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Ok good to know, thanks. It is Aerated, and I can see shrimp by just glancing at the water so I think the existing rainbows aren't eating all thats there. Hopefully the brooks and tigers will have enough food. I plan to feed daily as well.

The tigers eating future fingerlings is a concern, think I can mitigate this by buying larger stocking fish in future years.
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Old 09-24-2022, 12:21 PM
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I'm planning to stock 350 fish, which is what the fish farm recommended for my size dugout, considering there are some rainbows left
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Old 09-24-2022, 01:34 PM
Smoky buck Smoky buck is online now
 
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Oxygen levels, seasonal temps and the amount of waste created are the biggest factors what dictates fish numbers

It wonít matter what species of trout you stock they will target future fry numbers. When I owned an aquaculture outfit raising rainbow I kept my sizes separated for good reason. I have seen rainbow eat fish half there body length

350 is a very reasonable number for the information you provided. The truth is the higher you push the numbers the higher your risk is and added maintenance can be a factor
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Old 09-24-2022, 02:32 PM
WinefredCommander WinefredCommander is offline
 
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Quote:
Originally Posted by Bricklayer View Post
I'm planning to stock 350 fish, which is what the fish farm recommended for my size dugout, considering there are some rainbows left
350 is way too many if they all reach 5lbs. Iíd cut that in half.
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Old 09-24-2022, 03:25 PM
Smoky buck Smoky buck is online now
 
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Quote:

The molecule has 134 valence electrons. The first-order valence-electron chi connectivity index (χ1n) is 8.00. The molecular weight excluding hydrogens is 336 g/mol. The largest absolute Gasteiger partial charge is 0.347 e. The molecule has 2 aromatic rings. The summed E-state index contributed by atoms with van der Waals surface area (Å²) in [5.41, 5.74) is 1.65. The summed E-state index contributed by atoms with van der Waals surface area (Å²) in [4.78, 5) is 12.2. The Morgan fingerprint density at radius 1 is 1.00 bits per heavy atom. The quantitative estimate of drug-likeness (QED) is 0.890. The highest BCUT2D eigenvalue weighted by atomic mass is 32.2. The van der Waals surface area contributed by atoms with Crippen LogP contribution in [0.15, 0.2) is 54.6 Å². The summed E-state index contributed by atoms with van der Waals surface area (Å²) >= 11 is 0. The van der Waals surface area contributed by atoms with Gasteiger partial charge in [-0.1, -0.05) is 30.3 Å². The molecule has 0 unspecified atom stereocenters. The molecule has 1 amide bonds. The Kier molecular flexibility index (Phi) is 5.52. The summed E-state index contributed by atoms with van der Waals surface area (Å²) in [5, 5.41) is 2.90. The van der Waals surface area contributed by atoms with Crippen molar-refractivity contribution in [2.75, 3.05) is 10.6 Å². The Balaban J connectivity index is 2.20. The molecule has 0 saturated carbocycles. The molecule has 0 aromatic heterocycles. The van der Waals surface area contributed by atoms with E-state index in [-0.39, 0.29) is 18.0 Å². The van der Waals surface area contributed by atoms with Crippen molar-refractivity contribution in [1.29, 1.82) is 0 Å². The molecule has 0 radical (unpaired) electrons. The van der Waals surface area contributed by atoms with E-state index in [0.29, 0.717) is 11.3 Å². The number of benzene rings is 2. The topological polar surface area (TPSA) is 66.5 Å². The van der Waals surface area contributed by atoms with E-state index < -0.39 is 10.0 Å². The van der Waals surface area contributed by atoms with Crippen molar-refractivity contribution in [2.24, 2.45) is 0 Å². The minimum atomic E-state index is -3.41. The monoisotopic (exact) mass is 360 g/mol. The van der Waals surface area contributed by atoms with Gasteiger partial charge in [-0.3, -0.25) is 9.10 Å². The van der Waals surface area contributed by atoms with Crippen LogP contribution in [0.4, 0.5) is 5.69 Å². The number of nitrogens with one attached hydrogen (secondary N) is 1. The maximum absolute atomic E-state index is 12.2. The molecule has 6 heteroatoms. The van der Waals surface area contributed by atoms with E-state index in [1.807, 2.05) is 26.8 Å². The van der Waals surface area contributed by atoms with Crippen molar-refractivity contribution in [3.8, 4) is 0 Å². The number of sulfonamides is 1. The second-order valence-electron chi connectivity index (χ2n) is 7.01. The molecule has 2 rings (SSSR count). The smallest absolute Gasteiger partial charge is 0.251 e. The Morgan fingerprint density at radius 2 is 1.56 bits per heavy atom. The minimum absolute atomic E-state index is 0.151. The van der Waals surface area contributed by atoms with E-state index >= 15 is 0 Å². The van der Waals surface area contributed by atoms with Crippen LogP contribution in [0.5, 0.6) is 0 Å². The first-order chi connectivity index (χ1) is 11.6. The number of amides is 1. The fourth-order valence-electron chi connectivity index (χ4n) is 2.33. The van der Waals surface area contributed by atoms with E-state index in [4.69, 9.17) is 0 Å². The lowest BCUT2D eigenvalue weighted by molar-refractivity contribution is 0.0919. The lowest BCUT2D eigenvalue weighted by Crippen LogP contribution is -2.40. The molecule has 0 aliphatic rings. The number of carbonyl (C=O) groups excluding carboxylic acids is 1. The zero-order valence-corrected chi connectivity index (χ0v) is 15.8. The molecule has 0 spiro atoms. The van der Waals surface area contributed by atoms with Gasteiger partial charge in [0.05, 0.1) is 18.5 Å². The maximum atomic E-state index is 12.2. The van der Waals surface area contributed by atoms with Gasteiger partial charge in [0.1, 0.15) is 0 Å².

Originally Posted by WinefredCommander View Post
350 is way too many if they all reach 5lbs. Iíd cut that in half.
Completely disagree and odds of all 350 making it to 5lbs is very unlikely with an open pond. 10-20% loss would be doing well and will likely be higher in the time frame to reach 5lbs

As long as he keeps his oxygen at min 6 ppm there will be no complications and they will not generate enough waste to become an issue

I have personally produced 10k trout to the 3-5lbs mark in a pond that size. But this involves yearly cleaning the pond, bacteria to break down waste/algae, close observation of oxygen, and good aeration

During my time frame in the aquaculture industry I was a chairman for the freshwater industry, specialized in rainbow, one of BCs top producers, and DFO paid my flights/expenses to get my opinion many times to help improve hatchery systems

My advice is tested in the field and proven
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Old 09-24-2022, 03:28 PM
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Bricklayer Bricklayer is offline
 
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Quote:
Originally Posted by Smoky buck View Post
Oxygen levels, seasonal temps and the amount of waste created are the biggest factors what dictates fish numbers

It wonít matter what species of trout you stock they will target future fry numbers. When I owned an aquaculture outfit raising rainbow I kept my sizes separated for good reason. I have seen rainbow eat fish half there body length